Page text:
Comment


                          • #14
                            While we're on the subject...I remember a time I was told we had to produce a weld in .090" titanium using automatic plasma welding, using the keyhole technique, with no filler material! I had a flatbed automatic machine outfitted with a hand plasma weldng torch. The plasma torch operated with two gasses, I don't remember what they were...I was a young welder, and had only brief experience with the automatic, but supposedly that was enough, since we had the test parameters from Boeing who was doing this on a regular basis.

                            I set the machine, the gas, speed, heat, and everything according to the specs and I couldn't get it to keyhole! I had a stack of machined plates, that were process cleaned, but still it wouldn't weld. I would burn through, and it wouldn't form the keyhole. I wasn't till after fighting it all day I decided to deviate for the params. I don't remember what I didnow, but I got it to keyhole weld, and what a beautiful weld! With no filler, the weld was .100" wide and had a slight convex reinforcement on both sides! I guess my point here, is that parameters set up on one machine don't necessarilly work for every machine....That holds true in any method of welding...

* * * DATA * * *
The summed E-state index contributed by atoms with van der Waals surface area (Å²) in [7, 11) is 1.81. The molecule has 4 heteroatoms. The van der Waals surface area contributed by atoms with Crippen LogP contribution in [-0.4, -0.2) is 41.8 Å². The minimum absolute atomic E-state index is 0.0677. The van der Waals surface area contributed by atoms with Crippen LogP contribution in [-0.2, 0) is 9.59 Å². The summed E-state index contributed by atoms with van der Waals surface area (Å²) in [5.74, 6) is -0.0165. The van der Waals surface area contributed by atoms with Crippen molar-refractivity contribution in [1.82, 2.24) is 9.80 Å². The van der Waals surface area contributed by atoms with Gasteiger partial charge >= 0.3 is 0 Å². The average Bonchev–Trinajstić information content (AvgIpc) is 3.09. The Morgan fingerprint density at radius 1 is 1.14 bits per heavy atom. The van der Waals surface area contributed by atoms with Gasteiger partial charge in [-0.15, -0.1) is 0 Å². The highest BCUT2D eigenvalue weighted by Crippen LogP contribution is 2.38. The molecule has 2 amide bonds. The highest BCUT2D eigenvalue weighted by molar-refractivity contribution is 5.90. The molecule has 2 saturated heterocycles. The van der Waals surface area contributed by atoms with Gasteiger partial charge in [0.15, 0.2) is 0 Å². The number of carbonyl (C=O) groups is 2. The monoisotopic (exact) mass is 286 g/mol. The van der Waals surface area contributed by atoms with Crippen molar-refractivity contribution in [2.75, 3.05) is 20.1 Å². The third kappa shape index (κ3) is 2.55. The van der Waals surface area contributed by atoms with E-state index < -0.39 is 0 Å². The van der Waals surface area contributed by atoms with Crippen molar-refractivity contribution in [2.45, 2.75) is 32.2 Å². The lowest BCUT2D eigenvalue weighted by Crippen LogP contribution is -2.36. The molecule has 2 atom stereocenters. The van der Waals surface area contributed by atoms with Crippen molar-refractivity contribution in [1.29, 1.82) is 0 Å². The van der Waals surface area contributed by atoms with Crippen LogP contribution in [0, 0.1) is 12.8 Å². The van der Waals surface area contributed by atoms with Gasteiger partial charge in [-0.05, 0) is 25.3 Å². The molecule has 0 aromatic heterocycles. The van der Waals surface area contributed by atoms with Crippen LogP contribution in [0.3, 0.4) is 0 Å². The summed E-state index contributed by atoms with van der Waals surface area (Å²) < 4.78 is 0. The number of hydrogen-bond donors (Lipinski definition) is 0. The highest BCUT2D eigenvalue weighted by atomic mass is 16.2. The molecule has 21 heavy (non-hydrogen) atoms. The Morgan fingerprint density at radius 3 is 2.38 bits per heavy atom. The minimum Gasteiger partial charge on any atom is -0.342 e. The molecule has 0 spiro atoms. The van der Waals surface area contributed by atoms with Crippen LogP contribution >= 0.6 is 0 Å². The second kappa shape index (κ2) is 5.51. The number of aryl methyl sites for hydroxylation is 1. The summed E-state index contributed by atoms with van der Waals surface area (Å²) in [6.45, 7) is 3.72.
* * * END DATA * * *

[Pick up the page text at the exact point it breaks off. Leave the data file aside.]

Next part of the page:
It is the results that governs the procedure.

                            Comment


                            • #15
                              Originally posted by Rocky D

                              It is the results that governs the procedure.
                              Wow, was Machiavelli a welder???
                              Bill C
                              "The more I learn about welding the more I find there is to learn..."

                              Comment